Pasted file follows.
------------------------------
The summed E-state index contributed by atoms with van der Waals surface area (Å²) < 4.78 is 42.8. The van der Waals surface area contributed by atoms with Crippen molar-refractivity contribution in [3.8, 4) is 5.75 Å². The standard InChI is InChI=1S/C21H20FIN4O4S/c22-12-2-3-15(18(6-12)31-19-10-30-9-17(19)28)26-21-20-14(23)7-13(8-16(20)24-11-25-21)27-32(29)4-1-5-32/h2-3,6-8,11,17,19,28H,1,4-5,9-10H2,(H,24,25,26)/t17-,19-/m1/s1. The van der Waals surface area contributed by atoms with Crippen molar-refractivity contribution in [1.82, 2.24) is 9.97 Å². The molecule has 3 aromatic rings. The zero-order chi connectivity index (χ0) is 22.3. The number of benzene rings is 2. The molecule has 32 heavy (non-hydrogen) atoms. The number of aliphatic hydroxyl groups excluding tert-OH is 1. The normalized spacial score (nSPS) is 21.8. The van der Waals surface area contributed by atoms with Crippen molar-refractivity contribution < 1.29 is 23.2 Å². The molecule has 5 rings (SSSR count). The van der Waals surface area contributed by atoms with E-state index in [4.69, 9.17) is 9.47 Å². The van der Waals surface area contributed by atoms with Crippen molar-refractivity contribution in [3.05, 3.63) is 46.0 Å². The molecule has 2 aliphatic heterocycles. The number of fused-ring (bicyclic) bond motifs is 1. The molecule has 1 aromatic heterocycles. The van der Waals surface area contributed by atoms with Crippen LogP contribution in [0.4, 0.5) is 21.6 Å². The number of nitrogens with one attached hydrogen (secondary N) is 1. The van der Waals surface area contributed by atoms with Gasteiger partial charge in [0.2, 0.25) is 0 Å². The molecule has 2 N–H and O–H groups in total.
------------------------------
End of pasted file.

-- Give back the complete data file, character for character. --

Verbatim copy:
The summed E-state index contributed by atoms with van der Waals surface area (Å²) < 4.78 is 42.8. The van der Waals surface area contributed by atoms with Crippen molar-refractivity contribution in [3.8, 4) is 5.75 Å². The standard InChI is InChI=1S/C21H20FIN4O4S/c22-12-2-3-15(18(6-12)31-19-10-30-9-17(19)28)26-21-20-14(23)7-13(8-16(20)24-11-25-21)27-32(29)4-1-5-32/h2-3,6-8,11,17,19,28H,1,4-5,9-10H2,(H,24,25,26)/t17-,19-/m1/s1. The van der Waals surface area contributed by atoms with Crippen molar-refractivity contribution in [1.82, 2.24) is 9.97 Å². The molecule has 3 aromatic rings. The zero-order chi connectivity index (χ0) is 22.3. The number of benzene rings is 2. The molecule has 32 heavy (non-hydrogen) atoms. The number of aliphatic hydroxyl groups excluding tert-OH is 1. The normalized spacial score (nSPS) is 21.8. The van der Waals surface area contributed by atoms with Crippen molar-refractivity contribution < 1.29 is 23.2 Å². The molecule has 5 rings (SSSR count). The van der Waals surface area contributed by atoms with E-state index in [4.69, 9.17) is 9.47 Å². The van der Waals surface area contributed by atoms with Crippen molar-refractivity contribution in [3.05, 3.63) is 46.0 Å². The molecule has 2 aliphatic heterocycles. The number of fused-ring (bicyclic) bond motifs is 1. The molecule has 1 aromatic heterocycles. The van der Waals surface area contributed by atoms with Crippen LogP contribution in [0.4, 0.5) is 21.6 Å². The number of nitrogens with one attached hydrogen (secondary N) is 1. The van der Waals surface area contributed by atoms with Gasteiger partial charge in [0.2, 0.25) is 0 Å². The molecule has 2 N–H and O–H groups in total.